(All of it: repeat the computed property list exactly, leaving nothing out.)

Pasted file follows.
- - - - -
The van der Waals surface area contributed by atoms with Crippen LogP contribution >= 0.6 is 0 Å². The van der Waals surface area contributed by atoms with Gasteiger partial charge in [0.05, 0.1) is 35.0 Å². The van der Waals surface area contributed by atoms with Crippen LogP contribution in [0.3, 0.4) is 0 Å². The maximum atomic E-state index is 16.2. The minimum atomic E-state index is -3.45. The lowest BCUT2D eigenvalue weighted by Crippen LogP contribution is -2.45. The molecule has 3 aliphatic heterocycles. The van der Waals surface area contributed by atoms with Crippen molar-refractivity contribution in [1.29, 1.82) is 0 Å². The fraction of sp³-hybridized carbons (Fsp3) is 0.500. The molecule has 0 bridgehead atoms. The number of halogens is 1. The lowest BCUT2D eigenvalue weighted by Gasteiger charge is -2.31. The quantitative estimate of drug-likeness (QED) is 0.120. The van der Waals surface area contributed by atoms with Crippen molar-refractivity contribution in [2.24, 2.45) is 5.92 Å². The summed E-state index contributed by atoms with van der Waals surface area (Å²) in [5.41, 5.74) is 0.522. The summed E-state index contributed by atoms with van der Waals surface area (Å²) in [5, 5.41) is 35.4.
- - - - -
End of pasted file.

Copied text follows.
The van der Waals surface area contributed by atoms with Crippen LogP contribution >= 0.6 is 0 Å². The van der Waals surface area contributed by atoms with Gasteiger partial charge in [0.05, 0.1) is 35.0 Å². The van der Waals surface area contributed by atoms with Crippen LogP contribution in [0.3, 0.4) is 0 Å². The maximum atomic E-state index is 16.2. The minimum atomic E-state index is -3.45. The lowest BCUT2D eigenvalue weighted by Crippen LogP contribution is -2.45. The molecule has 3 aliphatic heterocycles. The van der Waals surface area contributed by atoms with Crippen molar-refractivity contribution in [1.29, 1.82) is 0 Å². The fraction of sp³-hybridized carbons (Fsp3) is 0.500. The molecule has 0 bridgehead atoms. The number of halogens is 1. The lowest BCUT2D eigenvalue weighted by Gasteiger charge is -2.31. The quantitative estimate of drug-likeness (QED) is 0.120. The van der Waals surface area contributed by atoms with Crippen molar-refractivity contribution in [2.24, 2.45) is 5.92 Å². The summed E-state index contributed by atoms with van der Waals surface area (Å²) in [5.41, 5.74) is 0.522. The summed E-state index contributed by atoms with van der Waals surface area (Å²) in [5, 5.41) is 35.4.